The impacts of London 2012 Olympics on the United Kingdom’s tourism sector

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Sample Essay On the impacts of London 2012 Olympics on the United Kingdom’s tourism sector



1.0 Introduction

Olympics are one of the world’s most popular sports events. They attract most of the world’s attention, for example the 2012 London Olympics involved 16,400 athletes from over 204 countries, 4000 technicians, 21,000 official media personalities and 4,000 official Olympic officers, 95% of these being from outside of the United Kingdom (Oxford Economics, 2012). Olympics tickets get completely sold and they get billions of television audiences globally (Atkinson et al, 2008). Therefore, Olympics have a wide range of impacts on the host country; these impacts can be positive and some of them negative.

The 2012 Olympic Games were held in the city of London, United Kingdom. They had a number of positive and negative effects that occurred before, during and after the Olympic games had been completed. One of the sectors of the United Kingdom that was affect by the Olympics is the tourism industry;

2.0 Positive Effects


2.1 Encouragement of Social and Cultural Events.

A number of social and cultural events were organized to accompany the Olympics games. These events led to a better understanding of United Kingdom’s culture by both the local community and the rest of the world. These social and cultural events were integrated in the Olympics right from the opening ceremony all the way to the closing ceremony, for example the ringing of the church, cow and bicycle bells to announce the start of the games (Kennedy, 2012). This show case of United Kingdoms’ culture may have acted as one of the tourist attraction reasons after the 2012 Olympics.


2.2 Recreation of Infrastructure.

The hosting of major multi-sport events such as the Olympics leads to improvement of infrastructure (Solbers & Preuss, 2007). The London 2012 Olympics led to the construction and major improvements of the Olympic village, housing parks, and transport systems including railways and roads, stadiums, indoor arenas and leisure infrastructure such as swimming pools (Konstantaki, 2008). This infrastructure served during the Olympics mostly because they provided cheaper housing and transport means making the visitors feel most comfortable while in London for Olympics. The infrastructure also added to the revenue gathered during the Olympics.

2.3 Place Marketing

According to Nichollus (2013), the Britain’s National Tourists Board conducted a show case referred to as the ‘’Great Campaign’’. The aim of this campaign was to let the Olympic international viewers see the great tourist destination sites in the United Kingdom. These sites included; the Durham Cathedral, the Cotswold, Big Ben and Stonehenge. By show casing this sites during the Olympics, viewers from the rest of the world got a reason to want to visit the United Kingdom.

2.4 Increased Domestic Tourism

It is estimated that of the 11 million tickets sold for the 2012 London Olympic Games, 80%- 85% of them were sold to local United Kingdom’s residents (Meta evaluations). The 2012 Olympic Games developed a sense of unity in the residents though them watching the flags fly and a display of people watching the Olympics. These unities lead to growth of local tourism industry, with people moving in and out of London (Atkinson et al, 2008).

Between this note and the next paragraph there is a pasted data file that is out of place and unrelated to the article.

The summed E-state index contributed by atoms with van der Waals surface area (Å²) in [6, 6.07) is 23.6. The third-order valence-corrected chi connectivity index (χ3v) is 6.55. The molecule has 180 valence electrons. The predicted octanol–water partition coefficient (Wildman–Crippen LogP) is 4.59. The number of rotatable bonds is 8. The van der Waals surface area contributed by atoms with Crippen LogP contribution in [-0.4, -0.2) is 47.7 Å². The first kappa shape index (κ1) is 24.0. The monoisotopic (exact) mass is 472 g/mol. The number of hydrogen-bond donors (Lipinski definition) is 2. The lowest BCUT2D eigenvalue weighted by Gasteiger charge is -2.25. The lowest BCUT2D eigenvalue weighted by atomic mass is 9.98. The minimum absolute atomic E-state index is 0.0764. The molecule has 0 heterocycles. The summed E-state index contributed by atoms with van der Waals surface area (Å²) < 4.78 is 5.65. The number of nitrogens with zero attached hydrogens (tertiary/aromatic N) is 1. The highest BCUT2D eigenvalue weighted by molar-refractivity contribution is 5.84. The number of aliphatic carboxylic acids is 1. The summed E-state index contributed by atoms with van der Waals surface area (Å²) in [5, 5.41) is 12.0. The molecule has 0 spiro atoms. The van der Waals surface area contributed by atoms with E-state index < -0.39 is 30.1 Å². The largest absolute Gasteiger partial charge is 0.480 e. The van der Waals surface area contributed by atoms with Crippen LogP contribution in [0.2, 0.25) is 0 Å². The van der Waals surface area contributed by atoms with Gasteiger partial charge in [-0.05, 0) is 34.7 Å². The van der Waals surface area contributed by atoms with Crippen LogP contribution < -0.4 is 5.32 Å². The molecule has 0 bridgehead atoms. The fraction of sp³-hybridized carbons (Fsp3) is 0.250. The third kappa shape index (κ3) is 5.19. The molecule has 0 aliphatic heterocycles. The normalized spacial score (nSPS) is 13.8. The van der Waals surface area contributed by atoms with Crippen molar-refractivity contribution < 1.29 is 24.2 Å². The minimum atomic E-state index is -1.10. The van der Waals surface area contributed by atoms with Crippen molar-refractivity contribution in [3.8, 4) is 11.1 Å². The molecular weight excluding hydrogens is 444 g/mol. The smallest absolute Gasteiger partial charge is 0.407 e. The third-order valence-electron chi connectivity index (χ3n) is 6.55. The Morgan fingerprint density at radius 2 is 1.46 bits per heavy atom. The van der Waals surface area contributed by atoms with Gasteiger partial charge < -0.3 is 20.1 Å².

3.0 Negative Impacts

Even with all the above positive impacts, the London 2012 Olympics still had a number of negative effects on the tourism industry of the United Kingdom.

3.1 Safety and Security Risks

Atkinson et al (2008) sites security and safety risks as one of the reasons why international tourist may not visit a county or city that is hosting a mega sports event. Because of the many people who attend to the Olympics, crowding is usually high in the streets, transport systems, public spaces and major tourist attraction sites. With high number of people, comes high likelihood of pick-pocketing, other forms of thefts and terror attacks. Due to this reasons most international tourist may have skipped visiting London during the time of the Olympics and before (Blake, 2005).

3.2 Increases in the Cost of Living

At around the time of the Olympic events, the cost of life in London was expected to be expensive (Blake, 2005). The residents feared this and they therefore migrated to other parts of the United Kingdom where life was not as expensive. The increase in the cost of living, may have also scared off internationally tourist and investors (Blake, 2005)

4.0 Conclusion

Hosting of the 2012 Olympics had more advantageous effects on the tourism industry in the United Kingdom than disadvantages. The long term effect of hosting the event are still being felt as more people continue to visit London and the United Kingdom years after the Olympics were concluded. The infrastructure constructed and improved in 2012 is still in use by the residents and the tourist.


References

Atkinson, G., Mourato, S., Szymanski, S., & Ozdemiroglu, E. (2008). Urban Studies. Are we Willing to Pay Enough ‘Back the Bid’?: Valuing the Intangible impacts of London’s Bid to Host the 2012 Summer Olympic Games. London: Sage Journals.
Blake, A. (2005). Economic impact of the London 2012 Olympics.
Economics, O. (2012). The economic impact of the London 2012 Olympic & Paralympic Games.
Ritchie, B. W., Shipway, R., & Cleeve, B. (2009). Resident perceptions of mega-sporting events: A non-host city perspective of the 2012 London Olympic Games. Journal of Sport & Tourism, 14(2-3), 143-167.
Solberg, H. A., & Preuss, H. (2007). Journal of Sports Management: Major Sports Events and Long Term Tourism Impacts, 21, 215-236.
Walton, H., Longo, A., & Dawson, P. (2008). A contingent valuation of the 2012 London Olympic Games: A regional perspective. Journal of Sports Economics, 9(3), 304-317.